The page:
… watching herring gulls on the foreshore

Daily walks in Victoria Tower Gardens by the river Thames have often included a low-tide show on the foreshore by resident herring gulls, always interesting and often amusing to watch, and a welcome distraction from the follies taking place in a Neo-Gothic landmark close by.

Favourite herring gull, Bonzo, in winter plumage.

Gulls are bight intelligent birds, exploiting any easy feeding opportunities they come across, which is why they’ve become lightening-strike chip and ice cream thieves in some coastal towns, passing on their knowledge to the next generation. We have hand fed three of them along the embankment wall, on and off during the past year and they clearly hadn’t received instructions from their parents. They were hesitant and gentle, and it took time to build up trust. At one stage, the gull we nicknamed Bonzo, used to appear expectantly on the wall as soon it caught sight of us. We were always careful to give only a few small pieces of bread as the Thames, you will see below, now has a good supply of natural food. However, the gull in the image immediately below, having picked a yew twig out of the water, seems to be simply playing with it.

Immature gull with a yew tree twig.
Gull still holding yew tree twig.

But there’s real food on the foreshore. For those of you who don’t know this, the Thames was declared “biologically dead’ by the Natural History Museum in 1957 and now, though still at risk from overflow sewage after storms, as has been the case recently, it is teeming with life. Herring gulls can be seen picking up and eating crabs and all kinds of shellfish, dropping the latter onto hard ground in order to crack them open, a skill passed on from one generation to the next. They catch some fish, and we’ve even seen one catching but unsurprisingly, failing to eat an eel. However, before young gulls attempt to practice what they’re gradually learning, they still want to be fed, pursuing their parents and squeaking a lot.

Parent determinedly ignoring its pursuing offspring.
Immature gull with a crab.
Gull about to fly off with its cockle shell, ready to drop it onto an old concrete pier, visible at low tide.
Gull in the air about to swoop up before dropping its shell.
Another gull with a cockle shell.
Young gull looking for somewhere to break open its shell.
Young gull trying to break its shell. Close by, envious eyes look on.
A satisfied gull.
Drinking from the river. With the help of special glands, gulls can drink salt water.
If you look carefully, you’ll see that this young gull is taking on a large eel, which in the end it had to drop.

The Port of London Authority has a Nature guide here and London’s new 25 km ‘Super Sewer’ Tideway, on time for completion in 2025, should intercept any spillage and “clean up our river for the good of the city, its wildlife and everyone.” Hopefully it will. And hopefully, bearing in mind recent shocking news, their example will be followed by others, if not voluntarily, then by law…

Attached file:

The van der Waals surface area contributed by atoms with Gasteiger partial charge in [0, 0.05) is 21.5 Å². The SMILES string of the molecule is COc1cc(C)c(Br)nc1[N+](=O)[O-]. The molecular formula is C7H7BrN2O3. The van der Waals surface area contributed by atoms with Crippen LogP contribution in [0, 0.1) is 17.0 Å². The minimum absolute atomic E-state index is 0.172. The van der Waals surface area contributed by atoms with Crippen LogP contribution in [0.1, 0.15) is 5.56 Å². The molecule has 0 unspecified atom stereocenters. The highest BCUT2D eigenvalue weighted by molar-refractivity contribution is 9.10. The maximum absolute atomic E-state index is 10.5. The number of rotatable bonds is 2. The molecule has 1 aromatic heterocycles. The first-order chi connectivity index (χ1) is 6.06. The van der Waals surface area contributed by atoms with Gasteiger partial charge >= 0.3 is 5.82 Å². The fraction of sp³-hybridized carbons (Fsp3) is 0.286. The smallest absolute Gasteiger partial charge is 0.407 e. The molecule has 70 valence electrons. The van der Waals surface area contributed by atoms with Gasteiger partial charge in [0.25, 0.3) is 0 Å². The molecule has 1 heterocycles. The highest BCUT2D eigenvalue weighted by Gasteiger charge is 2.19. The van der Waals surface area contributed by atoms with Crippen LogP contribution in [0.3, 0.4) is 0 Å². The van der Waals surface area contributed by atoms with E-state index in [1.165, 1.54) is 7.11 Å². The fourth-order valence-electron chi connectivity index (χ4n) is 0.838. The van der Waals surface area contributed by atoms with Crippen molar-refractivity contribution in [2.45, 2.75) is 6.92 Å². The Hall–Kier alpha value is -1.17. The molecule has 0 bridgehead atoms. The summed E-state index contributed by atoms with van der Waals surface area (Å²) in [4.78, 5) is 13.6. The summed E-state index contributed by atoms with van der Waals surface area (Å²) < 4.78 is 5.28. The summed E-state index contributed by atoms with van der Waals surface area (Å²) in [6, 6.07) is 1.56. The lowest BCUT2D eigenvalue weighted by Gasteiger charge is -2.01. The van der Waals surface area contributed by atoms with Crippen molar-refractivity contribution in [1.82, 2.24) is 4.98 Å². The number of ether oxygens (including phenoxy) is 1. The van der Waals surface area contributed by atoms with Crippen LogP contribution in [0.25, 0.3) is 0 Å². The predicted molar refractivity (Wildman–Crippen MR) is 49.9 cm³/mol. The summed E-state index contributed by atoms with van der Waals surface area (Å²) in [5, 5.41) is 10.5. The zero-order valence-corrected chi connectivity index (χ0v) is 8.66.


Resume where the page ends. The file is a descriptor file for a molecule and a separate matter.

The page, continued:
Young herring gull.

Notes on Herring Gulls
Larus argentatus
Their plumage takes four years to reach its adult state.
In the first year the birds are mottled brown all over; in the second they are mottled brown with some grey on the back; in the third they have more grey on the back and more white on the head and breast.
In winter their plumage changes and they have dark streaks on their heads and necks.
Juvenile birds have mostly black beaks and mature birds have a red spot on the lower part of their bill, which chicks peck at when they want to be fed. According to research by naturalist Dr. Niko Tinbergen, “chicks will peck at any long yellow thing with a red spot in order to get food,” so that they are born with an instinctive preference for their parents’ bills.
Their legs are flesh coloured at any age.
Their average lifespan is 12 years, though some have been known to live for as long as 30 years.

Conservation status of Herring Gulls in the UK
They are red-listed as a ‘threatened species’, as there has been a strong decline in both the breeding and wintering populations. (RSPB Handbook of British Birds, 2021)
See also: Birds of Conservation

Further information
Holden, Peter and Gregory, Richard: RSPB Handbook of British Birds, Bloomsbury, 2021
Herring Gull Identification: Bird Spot
The Wildlife Trusts: ‘How to identify gulls’


…along the central London Thames Embankments

So much a part of the scenery, yet often only featuring in the background of photos, the elegant lanterns lining the Thames deserve a closer look by day and by night. From the Chelsea Embankment, downstream along the Albert and Victoria Embankments to the Tower of London, here are some of the lamps that have caught my attention.

The most famous design, most widely seen, is the ‘dolphin’ lamp, designed by George Vulliamy, chief architect to the Metropolitan Board of Works from 1861-86, used for the lamps between Vauxhall and Blackfriars Bridges on the South Bank, and along the Victoria Embankment on the north side of the river.